What if firms who have excess material could get it to schools that could use it?
During our first year of Collab Labs, we heard that one barrier to more widespread use of makerspaces within schools is the cost of materials for student projects. In the spring of 2017, in partnership with the makers from the Betty Brinn Children’s Museum, we sponsored an entrepreneurial challenge through The Commons to look for an up-cycling model that could work for Milwaukee area schools.
Our student team came up with the idea of a “maker box”, think CSA farm box for parts– on a regular basis, educators would receive a curated box of up-cycled material that could be used for student projects. The content would vary month to month, so every box would offer a new challenge.
Over the summer and into the fall of 2017 we tested ideas for what could go in the box and how to source materials. At the beginning of September, MIAD hosted an event for us where we assembled a small group of teachers and students to sift through a palette full of material from Goodwill’s E-Cycling program. We took apart typewriters, printers, phones, DVD players and sewing machines in the hunt for useful parts. We’ve done subsequent tear down activities with middle and elementary school students with SHARP Literacy and COA Youth and Family Centers.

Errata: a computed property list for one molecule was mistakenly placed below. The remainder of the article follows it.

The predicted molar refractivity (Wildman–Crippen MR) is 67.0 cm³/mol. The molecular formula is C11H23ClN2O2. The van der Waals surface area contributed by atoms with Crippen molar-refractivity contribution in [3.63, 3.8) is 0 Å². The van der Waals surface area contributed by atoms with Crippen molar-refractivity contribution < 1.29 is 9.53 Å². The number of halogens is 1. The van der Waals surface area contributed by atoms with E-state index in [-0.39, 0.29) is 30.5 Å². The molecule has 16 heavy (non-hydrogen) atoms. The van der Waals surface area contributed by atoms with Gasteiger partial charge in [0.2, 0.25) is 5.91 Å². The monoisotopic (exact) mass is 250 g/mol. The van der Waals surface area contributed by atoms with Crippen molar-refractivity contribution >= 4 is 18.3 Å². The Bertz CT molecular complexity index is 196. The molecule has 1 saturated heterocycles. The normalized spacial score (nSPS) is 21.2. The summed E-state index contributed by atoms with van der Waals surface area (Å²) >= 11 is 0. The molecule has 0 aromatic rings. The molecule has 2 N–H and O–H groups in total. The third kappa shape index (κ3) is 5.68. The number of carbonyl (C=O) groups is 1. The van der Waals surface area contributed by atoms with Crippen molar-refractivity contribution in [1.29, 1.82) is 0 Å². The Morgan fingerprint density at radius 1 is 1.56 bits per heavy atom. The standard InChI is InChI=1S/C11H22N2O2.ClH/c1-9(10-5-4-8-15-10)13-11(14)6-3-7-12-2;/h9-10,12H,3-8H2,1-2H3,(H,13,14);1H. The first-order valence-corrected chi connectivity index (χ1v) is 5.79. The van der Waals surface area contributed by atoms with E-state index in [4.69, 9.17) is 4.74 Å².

We continue our work to pull together a network of schools and community partners to expand the volume of material available to schools. We look to build on the relationships schools already have with area firms and at the same time create opportunities to introduce students to inventory and supply chain management concepts.
If you are interested in participating in our Up-Cycling network as a school or donor of materials, are interested in doing a tear-down activity at your school, or are just looking for materials for a project, let us know.